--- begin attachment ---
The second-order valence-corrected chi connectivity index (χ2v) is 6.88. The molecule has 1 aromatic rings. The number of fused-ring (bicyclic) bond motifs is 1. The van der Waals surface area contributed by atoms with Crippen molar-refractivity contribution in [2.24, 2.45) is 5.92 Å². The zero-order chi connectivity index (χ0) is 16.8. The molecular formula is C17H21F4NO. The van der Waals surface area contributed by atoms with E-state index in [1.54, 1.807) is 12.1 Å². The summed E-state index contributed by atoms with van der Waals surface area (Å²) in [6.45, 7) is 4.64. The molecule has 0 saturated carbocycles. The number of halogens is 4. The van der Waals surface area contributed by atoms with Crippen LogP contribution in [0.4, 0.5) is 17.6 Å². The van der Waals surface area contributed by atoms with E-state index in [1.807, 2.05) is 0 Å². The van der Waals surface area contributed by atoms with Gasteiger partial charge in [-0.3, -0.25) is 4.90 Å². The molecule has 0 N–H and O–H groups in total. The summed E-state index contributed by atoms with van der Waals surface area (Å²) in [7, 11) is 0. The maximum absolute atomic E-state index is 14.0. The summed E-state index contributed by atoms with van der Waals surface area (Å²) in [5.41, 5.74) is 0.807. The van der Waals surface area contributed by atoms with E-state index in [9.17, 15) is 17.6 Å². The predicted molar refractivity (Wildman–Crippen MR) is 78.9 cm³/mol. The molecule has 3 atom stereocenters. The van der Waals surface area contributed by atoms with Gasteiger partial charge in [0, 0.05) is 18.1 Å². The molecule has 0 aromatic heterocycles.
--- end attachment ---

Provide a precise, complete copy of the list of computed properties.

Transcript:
The second-order valence-corrected chi connectivity index (χ2v) is 6.88. The molecule has 1 aromatic rings. The number of fused-ring (bicyclic) bond motifs is 1. The van der Waals surface area contributed by atoms with Crippen molar-refractivity contribution in [2.24, 2.45) is 5.92 Å². The zero-order chi connectivity index (χ0) is 16.8. The molecular formula is C17H21F4NO. The van der Waals surface area contributed by atoms with E-state index in [1.54, 1.807) is 12.1 Å². The summed E-state index contributed by atoms with van der Waals surface area (Å²) in [6.45, 7) is 4.64. The molecule has 0 saturated carbocycles. The number of halogens is 4. The van der Waals surface area contributed by atoms with Crippen LogP contribution in [0.4, 0.5) is 17.6 Å². The van der Waals surface area contributed by atoms with E-state index in [1.807, 2.05) is 0 Å². The van der Waals surface area contributed by atoms with Gasteiger partial charge in [-0.3, -0.25) is 4.90 Å². The molecule has 0 N–H and O–H groups in total. The summed E-state index contributed by atoms with van der Waals surface area (Å²) in [7, 11) is 0. The maximum absolute atomic E-state index is 14.0. The summed E-state index contributed by atoms with van der Waals surface area (Å²) in [5.41, 5.74) is 0.807. The van der Waals surface area contributed by atoms with E-state index in [9.17, 15) is 17.6 Å². The predicted molar refractivity (Wildman–Crippen MR) is 78.9 cm³/mol. The molecule has 3 atom stereocenters. The van der Waals surface area contributed by atoms with Gasteiger partial charge in [0, 0.05) is 18.1 Å². The molecule has 0 aromatic heterocycles.